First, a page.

Last week Prep Rally reported on the bizarre legal hangup delaying the West Virginia Class AAA football championship game. That wait for the game is finally over, and Martinsburg (W. Va.) High finally knows who it will be playing. The trick is that its opponent now is not the team it focused on last week.
On Tuesday, the West Virginia State Supreme Court sided in favor of Brooke (W. Va.) High in its appeal of the ruling by Kanawha County Judge Carrie Webster, who issued a pair of rulings which allowed four players who had been involved in a fight during South Charleston (W. Va.) High's quarterfinal victory to play in the team's semifinal matchup with Brooke.
"I'm pleased we got an expediated hearing," West Virginia Secondary School Activities Commission's executive director Gary Ray told the Associated Press. "Now we can move forward and determine a champion on the field and bring some closure to the season of football."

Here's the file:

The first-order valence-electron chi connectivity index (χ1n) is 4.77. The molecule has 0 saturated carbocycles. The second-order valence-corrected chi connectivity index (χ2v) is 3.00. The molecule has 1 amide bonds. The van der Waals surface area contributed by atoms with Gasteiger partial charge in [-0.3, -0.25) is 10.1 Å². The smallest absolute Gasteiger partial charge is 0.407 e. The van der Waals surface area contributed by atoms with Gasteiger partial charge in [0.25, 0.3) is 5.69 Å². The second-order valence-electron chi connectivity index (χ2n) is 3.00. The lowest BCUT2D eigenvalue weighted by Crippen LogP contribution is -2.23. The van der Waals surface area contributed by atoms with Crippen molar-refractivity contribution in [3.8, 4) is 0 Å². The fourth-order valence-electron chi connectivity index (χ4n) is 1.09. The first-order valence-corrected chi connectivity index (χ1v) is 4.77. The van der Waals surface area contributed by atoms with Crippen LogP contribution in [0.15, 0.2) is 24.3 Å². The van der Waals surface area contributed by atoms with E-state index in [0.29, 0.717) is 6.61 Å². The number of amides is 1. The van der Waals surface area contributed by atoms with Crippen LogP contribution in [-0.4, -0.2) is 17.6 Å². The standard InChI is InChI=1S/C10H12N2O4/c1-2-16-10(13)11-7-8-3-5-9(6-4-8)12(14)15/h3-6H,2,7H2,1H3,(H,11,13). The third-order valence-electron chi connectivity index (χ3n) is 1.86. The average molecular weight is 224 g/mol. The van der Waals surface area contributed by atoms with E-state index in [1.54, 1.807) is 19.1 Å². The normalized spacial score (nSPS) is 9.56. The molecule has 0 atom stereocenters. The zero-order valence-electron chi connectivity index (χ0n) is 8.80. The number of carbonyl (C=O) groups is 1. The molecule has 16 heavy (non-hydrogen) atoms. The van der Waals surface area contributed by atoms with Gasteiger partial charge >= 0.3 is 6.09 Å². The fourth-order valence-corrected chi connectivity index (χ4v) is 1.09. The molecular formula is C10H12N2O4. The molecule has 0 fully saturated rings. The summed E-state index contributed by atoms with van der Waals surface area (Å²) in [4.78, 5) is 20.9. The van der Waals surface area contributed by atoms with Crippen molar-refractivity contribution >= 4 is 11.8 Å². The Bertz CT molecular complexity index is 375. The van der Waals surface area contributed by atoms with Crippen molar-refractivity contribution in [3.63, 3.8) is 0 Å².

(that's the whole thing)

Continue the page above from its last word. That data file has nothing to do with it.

South Charleston, the two-time defending West Virginia AAA champ, won that semifinal, but Brooke officials immediately challenged the outcome, claiming that the four players involved in the previous game's fight should never have played, citing a standard West Virginia Secondary Schools Activities Commission penalty of one game for any player involved in an in-game fight.
The surprising ruling, which the SSAC certified by immediately awarding the semifinal to Brooke due to official forfeit by South Charleston, sets up a state championship game on Saturday, marking the first time Martinsburg knows who and where it will play since it first advanced to the title game.
"We're excited to be playing," Martinsburg coach Dave Walker told the Associated Press. "We had a pretty good idea it was going to be Brooke from everything we were hearing."
If there was any question of any additional appeal to an even higher court, the attorney representing the South Charleston players who illegally competed in the semifinal eliminated that possibility immediately.
"We're disappointed with the Supreme Court's ruling," attorney Ben Salango told the Associated Press. "However, we understand and respect the ruling. We're thankful the Supreme Court ruled in such an expedited manner so that everyone can move on."